While funding for Washington’s “basic education” remains a potential budget-buster, some legislators are beginning to worry about a $2.4-billion financial pitfall involving culverts and salmon streams.
In 2013, a federal judge ordered Washington state to replace nearly 1,000 culverts that block or impede fish passage along Western Washington streams. The $2.4-billion cost, as estimated by the Washington State Department of Transportation, amounts to about $310 million per biennium until the deadline of 2030.
Nobody has even begun to figure out how to come up with that much money, although the WSDOT has pretty well spelled out the problem for lawmakers.
In the current two-year budget, the state is spending about $36 million to replace fish-passage barriers, according to Paul Wagner, manager of the department’s Biology Branch. That’s not including work on major highway projects.
WSDOT is asking to shift priorities around in its budget to provide $80 million per biennium for fixing culverts.
Meanwhile, Gov. Jay Inslee’s 12-year transportation plan calls for increasing revenues to provide money for various improvements throughout the state, including $360 million for culverts spread over the 12-year period.
Even if all that funding comes to pass, the state would only make it about halfway to the goal set by the court when the 2030 deadline passes.
Although funding is a serious matter, the effect of fixing the culverts sooner rather than later could boost salmon habitat and help with salmon recovery, transportation officials acknowledge.
Out of 1,982 fish barriers identified in the state highway system, more than three-quarters are blocking “significant” habitat — defined as more than 200 meters (656 feet). That’s from a fact sheet called “Accelerating Fish Barrier Correction: New Requirements for WSDOT culverts” (PDF 4.6 mb).
As of 2013, the agency had completed 282 fish-passage projects, improving access to nearly 1,000 miles of upstream habitat. Another 10 projects were added in 2014.
Because the lawsuit was brought by 21 Western Washington tribes, the court order applies to 989 Western Washington culverts, of which 825 involve significant habitat. The case is related to the Boldt decision (U.S. v Washington), which determined that tribes have a right to take fish, as defined by the treaties, and that the state must not undermine the resource.
The court adopted a design standard for culverts known as the “stream simulation” model, which requires that the culvert or bridge be wider than the stream under most conditions and be sloped like the natural channel.
In an effort to gear up for culvert work, the Department of Transportation established four design teams to prepare plans for 34 fish-passage projects for the next biennium and scope out another 75 projects. State officials hope that by having teams to focus on culverts and bridges, design work will become more efficient. Agencies also are working together to streamline the permitting process.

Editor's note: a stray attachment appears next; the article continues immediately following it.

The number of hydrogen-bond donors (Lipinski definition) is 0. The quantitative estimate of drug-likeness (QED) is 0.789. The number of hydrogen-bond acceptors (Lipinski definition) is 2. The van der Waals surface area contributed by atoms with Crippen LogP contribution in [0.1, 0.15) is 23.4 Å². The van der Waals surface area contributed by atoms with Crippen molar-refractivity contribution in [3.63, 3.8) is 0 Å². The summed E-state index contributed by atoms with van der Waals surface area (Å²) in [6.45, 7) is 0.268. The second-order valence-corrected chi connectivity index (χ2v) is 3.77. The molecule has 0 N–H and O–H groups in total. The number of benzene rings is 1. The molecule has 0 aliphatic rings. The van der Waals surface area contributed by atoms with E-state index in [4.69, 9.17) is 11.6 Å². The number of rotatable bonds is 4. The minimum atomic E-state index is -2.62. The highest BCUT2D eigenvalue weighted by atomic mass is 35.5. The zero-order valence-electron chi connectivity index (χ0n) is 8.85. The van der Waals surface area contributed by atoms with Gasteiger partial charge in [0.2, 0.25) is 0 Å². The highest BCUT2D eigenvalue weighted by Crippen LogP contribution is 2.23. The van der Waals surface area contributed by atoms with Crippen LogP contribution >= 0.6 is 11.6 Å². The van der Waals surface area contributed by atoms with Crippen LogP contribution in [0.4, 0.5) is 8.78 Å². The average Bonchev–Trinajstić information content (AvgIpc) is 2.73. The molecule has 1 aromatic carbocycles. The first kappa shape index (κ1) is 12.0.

In Kitsap County, the Highway 3 culvert over Chico Creek presents a real challenge for the department, Paul Wagner told me. Everyone recognizes the importance of Chico Creek, the most productive salmon stream on the Kitsap Peninsula. But replacing the undersized culvert with a new bridge would cost more than $40 million — more than the entire budget for culverts in the current biennium.
“There are a lot of culverts,” Wagner said, “and our challenge is that those on the state highway system are more complicated and involved.”
Not only are the state highways the largest, he said, but they usually cannot be shut down during construction. State highways typically have more complicated utilities and drainage systems, and work may require buying new right of way.
Those are all issues for Chico Creek, which was rerouted when the highway was built in the 1960s. The stream was directed into a new channel parallel to the highway, crossing under the roadway at a 90-degree angle.
The new design would restore the original channel, crossing under the road at a steep angle that makes for a longer bridge. The new route also could involve changing the interchange at Chico Way.
“That project is definitely one we need to get at,” Wagner said, “but it eats up a lot of the money we need for other projects.”
Removal of a county culvert under Kittyhawk Drive has increased interest in removal of the state highway culvert, which lies immediately upstream of the newly opened channel where the county culvert was removed. See Kitsap Sun (subscription), Aug. 26, 2014.
The Legislature will determine how much money will be allocated to culverts and to some extent which ones get replaced first. New taxes could be part of the equation for the entire transportation budget, a major subject of debate this session.